Wax Encounter **R Rated Material!**

The 'box art' for this kit.

Here is a relatively intricate resin kit called 'Wax Encounter' based on the 1953 mystery horror film “House Of Wax”. The film was one of the first to be shot in color & 3D but neither did much to improve the film in any significant way. The 3D effects really had nothing to do with the plot and seemed to have been plugged into the story to prevent the audience from falling asleep. The only real plus about the film is Vincent Price who, until that time, was watching his career beginning a slow motion decline around that time. But, a man's gotta eat so he did a lot of television which, at that time, was considered by many to be below a 'real' actor's station. Fortunately for all of us, Vincent kept at it, and with his appearances in “The Fly” (1958) followed by the William Caste films, “The Tingler” and “The House On Haunted Hill” (both in 1959) which, in a sense, made him a substitute for the 'classic' horror bogey men, Karloff & Lugosi.

The kit is an OOP Monsters In Motion limited edition sculpted by Jeff Yagher. It is a little complicated for a resin kit (about the same level as Dimensional Designs “The Brain That Wouldn't Die”) so care must be taken in the assembly because the instructions are a little misleading specifically in the build up of what I call 'the infernal machine'.

In the film, most if not all of the piping that delivers the molten wax to the hapless victim is made of glass and, admittedly, looks pretty cool (see photos below). Unfortunately, all this was cast in solid gray resin, which when painted pink or flesh color just looked like a bunch of silly pink pipes which just didn't make it in my view. So, me being me, I decided to go with a more realistic construction of copper lines and cast iron fittings.

  • Nice shot of the glassware in the film. Impressive visually but kinda impractical. Click once for a larger image.

  • Overhead still from the film with strategically placed hardware to hide Ms. Kirk's (the victim) ah, charms.
    The kit has no such reluctance to show it all so to speak. Definitely 'R' rated. Click once for a larger image.

  • Another overhead shot of the intricate glassware. Click once for a larger image.

Starting with the base, unless I misinterpreted the instructions (which is very possible), I found was about two inches short in its depth in order to fit all the components as the box art would suggest. I ended up attaching a piece of solid oak flooring in the rear to get the extension I thought I needed.

The rear wall assembly could now proceed although since most of the pieces were hollow castings (a move to save on weight & materials, I get it) became a frequent annoyance because when I pinned the pieces for stability the pins didn't have anything to grab onto. I like to make my kits so they can be broken down easily for future transport or shipping so this was a hindrance to that end.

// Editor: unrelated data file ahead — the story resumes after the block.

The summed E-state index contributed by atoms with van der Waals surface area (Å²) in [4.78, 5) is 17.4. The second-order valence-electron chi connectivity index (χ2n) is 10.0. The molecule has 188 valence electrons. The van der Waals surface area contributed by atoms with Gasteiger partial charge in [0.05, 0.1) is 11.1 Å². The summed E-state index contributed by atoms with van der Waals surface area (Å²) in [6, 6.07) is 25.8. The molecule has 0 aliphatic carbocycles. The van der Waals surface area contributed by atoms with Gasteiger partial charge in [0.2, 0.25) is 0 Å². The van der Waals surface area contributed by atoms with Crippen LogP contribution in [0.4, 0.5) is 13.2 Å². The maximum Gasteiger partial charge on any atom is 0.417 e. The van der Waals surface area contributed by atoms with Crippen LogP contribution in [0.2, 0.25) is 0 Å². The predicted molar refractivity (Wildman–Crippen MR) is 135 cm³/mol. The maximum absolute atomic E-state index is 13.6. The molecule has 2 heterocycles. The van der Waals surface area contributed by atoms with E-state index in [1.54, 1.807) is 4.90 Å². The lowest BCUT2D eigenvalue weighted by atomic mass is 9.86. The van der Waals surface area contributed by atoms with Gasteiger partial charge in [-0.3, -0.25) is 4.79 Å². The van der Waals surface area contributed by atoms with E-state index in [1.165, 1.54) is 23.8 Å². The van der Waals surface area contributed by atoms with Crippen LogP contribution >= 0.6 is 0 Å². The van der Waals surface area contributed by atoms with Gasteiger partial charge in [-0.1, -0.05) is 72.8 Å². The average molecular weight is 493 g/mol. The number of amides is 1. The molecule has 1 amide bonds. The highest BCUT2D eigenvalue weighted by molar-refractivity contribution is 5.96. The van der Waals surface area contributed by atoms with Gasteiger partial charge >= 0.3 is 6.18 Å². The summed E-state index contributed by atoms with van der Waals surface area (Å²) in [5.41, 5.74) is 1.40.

The massive tub holding the molter wax was hollow (which made sense) and I decided to paint it so I looked like it was sheathed it in copper with cast iron framing. I randomly ran drips and runs of wax 'flesh' down the sides and on the platform on which it rested. I highlighted this wax with a gloss clear coat along with highlights of gloss metallic white for the bubbles along with some streaks of wax down the sides.

As I said earlier, I went with a more functional look to the 'infernal machine' by going with a more metallic construction. To add a bit more interest to the device, I scrounged up some pieces of sprue from my scrap plastic drawer that looked like spray nozzles of some kind. I epoxied these on the underside of the tubular rectangle apparatus that is suspended over the victim to give it a more functional look. I painted these copper and flat aluminum with traces of flesh 'wax' to imply that they had been used recently.

Establishing shot of the 'infernal machine' which I went with a metal look instead of glass as suggested by the box art & film. I got the background off of Google and had a poster made at Vistaprint for around nine bucks plus shipping. Click once for a larger image.

The figures were fairly simple affairs with the one piece anatomically correct woman victim being shackled in a wooden box which stands a frames with wheels. The Professor Jarrod figure (Price) had four pieces: the main body, scarred head & hands. This was a welcome change from other kits that have either the arms or legs (or both) as separate parts adding a level of assembly I can do without.

In any case, the head and hands fit the Jarrod figure very well with next to no clean up. In fact, the kit was very clean in this regard and I had to do very little filing and no bubble filling (!!!) on this kit at all.

Once the kit was completed, I felt the scene could use another touch of the macabre so I made a mask. to recreate the smashed mask that Price had worn throughout much of the film. I made a cast from another figure with five minute epoxy which I painted it black and flesh color for the skin and hair. Your can see it laying on the floor to the left of the victim cart. 12/30/2018

  • Medium shot of the naked victim, a scene that obviously wasn't in the film but merely implied. Click once for a larger image.

  • Medium shot the villain Dr. Jarrod. Click once for a larger image.

  • A 'two' shot of victim & villain. Click once for a larger image.

Full shot of the completed kit. Note the 'face' on the floor. Click once for a larger image.